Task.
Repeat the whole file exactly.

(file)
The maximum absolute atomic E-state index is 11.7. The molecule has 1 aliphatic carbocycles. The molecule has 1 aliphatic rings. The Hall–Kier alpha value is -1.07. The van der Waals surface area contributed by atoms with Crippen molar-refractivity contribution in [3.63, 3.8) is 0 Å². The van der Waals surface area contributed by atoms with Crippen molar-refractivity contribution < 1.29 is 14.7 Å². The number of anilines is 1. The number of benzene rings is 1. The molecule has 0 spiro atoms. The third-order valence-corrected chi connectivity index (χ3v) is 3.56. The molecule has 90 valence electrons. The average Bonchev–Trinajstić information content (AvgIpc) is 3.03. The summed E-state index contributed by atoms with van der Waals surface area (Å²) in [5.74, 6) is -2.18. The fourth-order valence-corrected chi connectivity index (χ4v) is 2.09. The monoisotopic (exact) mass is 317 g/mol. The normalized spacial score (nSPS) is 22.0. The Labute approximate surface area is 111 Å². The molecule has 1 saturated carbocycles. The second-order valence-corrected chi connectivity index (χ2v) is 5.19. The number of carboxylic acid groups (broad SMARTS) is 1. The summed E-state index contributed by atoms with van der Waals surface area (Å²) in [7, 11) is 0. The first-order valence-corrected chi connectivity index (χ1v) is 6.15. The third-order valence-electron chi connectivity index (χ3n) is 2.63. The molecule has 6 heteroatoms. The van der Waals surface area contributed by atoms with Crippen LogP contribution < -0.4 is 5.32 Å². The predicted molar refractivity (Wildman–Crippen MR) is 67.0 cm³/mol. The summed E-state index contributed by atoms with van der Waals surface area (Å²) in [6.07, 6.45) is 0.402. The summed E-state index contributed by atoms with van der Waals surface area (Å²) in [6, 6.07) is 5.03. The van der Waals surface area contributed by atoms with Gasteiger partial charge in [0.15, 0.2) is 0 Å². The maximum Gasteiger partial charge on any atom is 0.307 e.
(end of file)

The maximum absolute atomic E-state index is 11.7. The molecule has 1 aliphatic carbocycles. The molecule has 1 aliphatic rings. The Hall–Kier alpha value is -1.07. The van der Waals surface area contributed by atoms with Crippen molar-refractivity contribution in [3.63, 3.8) is 0 Å². The van der Waals surface area contributed by atoms with Crippen molar-refractivity contribution < 1.29 is 14.7 Å². The number of anilines is 1. The number of benzene rings is 1. The molecule has 0 spiro atoms. The third-order valence-corrected chi connectivity index (χ3v) is 3.56. The molecule has 90 valence electrons. The average Bonchev–Trinajstić information content (AvgIpc) is 3.03. The summed E-state index contributed by atoms with van der Waals surface area (Å²) in [5.74, 6) is -2.18. The fourth-order valence-corrected chi connectivity index (χ4v) is 2.09. The monoisotopic (exact) mass is 317 g/mol. The normalized spacial score (nSPS) is 22.0. The Labute approximate surface area is 111 Å². The molecule has 1 saturated carbocycles. The second-order valence-corrected chi connectivity index (χ2v) is 5.19. The number of carboxylic acid groups (broad SMARTS) is 1. The summed E-state index contributed by atoms with van der Waals surface area (Å²) in [7, 11) is 0. The first-order valence-corrected chi connectivity index (χ1v) is 6.15. The third-order valence-electron chi connectivity index (χ3n) is 2.63. The molecule has 6 heteroatoms. The van der Waals surface area contributed by atoms with Crippen LogP contribution < -0.4 is 5.32 Å². The predicted molar refractivity (Wildman–Crippen MR) is 67.0 cm³/mol. The summed E-state index contributed by atoms with van der Waals surface area (Å²) in [6.07, 6.45) is 0.402. The summed E-state index contributed by atoms with van der Waals surface area (Å²) in [6, 6.07) is 5.03. The van der Waals surface area contributed by atoms with Gasteiger partial charge in [0.15, 0.2) is 0 Å². The maximum Gasteiger partial charge on any atom is 0.307 e.